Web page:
CHICAGO (AP) — Hillary Rodham Clinton fondly recalled her childhood in Illinois Saturday night when she returned to receive the state's top honor from Gov. Pat Quinn.
The former first lady, who is mulling whether to run for president in 2016, was one of seven people receiving the Order of Lincoln medallion during a ceremony at the Field Museum.
The 66-year-old Clinton, described by Order Chancellor Thomas Johnson as "perhaps the most famous woman in the world," was heralded for her accomplishments advocating for health care reform, her campaign for president and her work as the country's chief diplomat. But she did not speak of them.
Instead, Clinton remembered growing up in leafy, suburban Park Ridge, and trips to the beach in Chicago. She recalled playing "mushball"_a local twist on softball — which uses a 16-inch ball. She joked it's a game that "does not exist anywhere else in the universe."
"I am so grateful for the experiences that I had growing up here — the quality of education and opportunity that I was given, the support that I saw at every turn," said Clinton, 66. "To have the chance to come and be with so many of the people who have made this state such an exceptional place in honor of the greatest president who has ever served our country, is very special indeed for me."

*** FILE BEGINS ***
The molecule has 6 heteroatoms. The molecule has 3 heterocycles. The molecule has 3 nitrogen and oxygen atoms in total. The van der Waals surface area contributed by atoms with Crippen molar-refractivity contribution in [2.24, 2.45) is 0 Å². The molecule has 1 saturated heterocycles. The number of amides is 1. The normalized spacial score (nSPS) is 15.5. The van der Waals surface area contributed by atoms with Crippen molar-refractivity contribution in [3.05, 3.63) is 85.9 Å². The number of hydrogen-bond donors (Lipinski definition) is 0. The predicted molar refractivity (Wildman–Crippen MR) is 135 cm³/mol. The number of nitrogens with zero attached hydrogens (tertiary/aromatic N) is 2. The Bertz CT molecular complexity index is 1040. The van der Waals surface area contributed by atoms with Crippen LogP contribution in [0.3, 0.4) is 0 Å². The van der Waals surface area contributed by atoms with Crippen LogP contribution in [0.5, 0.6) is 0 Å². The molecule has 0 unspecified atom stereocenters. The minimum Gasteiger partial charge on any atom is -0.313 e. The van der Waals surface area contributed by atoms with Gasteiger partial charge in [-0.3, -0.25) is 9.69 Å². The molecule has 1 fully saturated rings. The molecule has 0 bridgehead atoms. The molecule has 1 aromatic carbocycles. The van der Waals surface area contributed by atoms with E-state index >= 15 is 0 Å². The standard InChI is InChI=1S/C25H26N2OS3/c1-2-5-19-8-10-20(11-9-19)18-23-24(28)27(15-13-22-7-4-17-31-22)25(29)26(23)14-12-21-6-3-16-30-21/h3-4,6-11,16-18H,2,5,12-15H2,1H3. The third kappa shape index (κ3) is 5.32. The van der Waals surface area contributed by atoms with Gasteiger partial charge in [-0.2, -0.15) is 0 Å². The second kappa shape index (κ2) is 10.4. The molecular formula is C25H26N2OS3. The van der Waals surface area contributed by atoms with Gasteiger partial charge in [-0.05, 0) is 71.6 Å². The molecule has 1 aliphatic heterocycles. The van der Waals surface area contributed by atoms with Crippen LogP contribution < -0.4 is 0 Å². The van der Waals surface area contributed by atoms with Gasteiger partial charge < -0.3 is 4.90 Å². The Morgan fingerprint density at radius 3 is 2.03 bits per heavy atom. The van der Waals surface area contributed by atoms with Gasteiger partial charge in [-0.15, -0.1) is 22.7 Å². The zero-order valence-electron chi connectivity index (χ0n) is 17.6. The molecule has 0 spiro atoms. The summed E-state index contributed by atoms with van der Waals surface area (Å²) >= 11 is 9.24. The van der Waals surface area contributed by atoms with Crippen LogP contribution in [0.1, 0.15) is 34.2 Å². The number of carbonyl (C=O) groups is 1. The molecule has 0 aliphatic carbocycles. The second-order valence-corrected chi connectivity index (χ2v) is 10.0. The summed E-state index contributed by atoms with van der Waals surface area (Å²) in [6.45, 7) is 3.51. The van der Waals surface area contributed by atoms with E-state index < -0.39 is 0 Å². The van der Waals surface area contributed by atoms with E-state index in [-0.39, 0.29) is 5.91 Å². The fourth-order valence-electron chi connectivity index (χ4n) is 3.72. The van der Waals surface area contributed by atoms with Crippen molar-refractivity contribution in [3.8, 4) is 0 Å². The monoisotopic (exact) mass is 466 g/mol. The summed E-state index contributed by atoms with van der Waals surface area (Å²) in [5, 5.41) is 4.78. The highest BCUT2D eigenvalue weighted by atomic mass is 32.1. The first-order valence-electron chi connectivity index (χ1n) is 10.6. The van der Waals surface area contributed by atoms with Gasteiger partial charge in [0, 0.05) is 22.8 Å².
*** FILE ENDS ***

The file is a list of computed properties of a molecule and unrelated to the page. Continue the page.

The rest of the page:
In a statement released before the ceremony, Quinn said Clinton "has personified the best of Illinois and the United States" through her decades of service. He cited her work championing human rights, democracy, civil society and opportunity for women.
Clinton, born in Chicago, ran for president in 2008 and served as U.S. senator from New York and secretary of state under President Barack Obama. Although she hasn't said whether she'll run in 2016, she is considered a likely dominant front-runner should she jump in.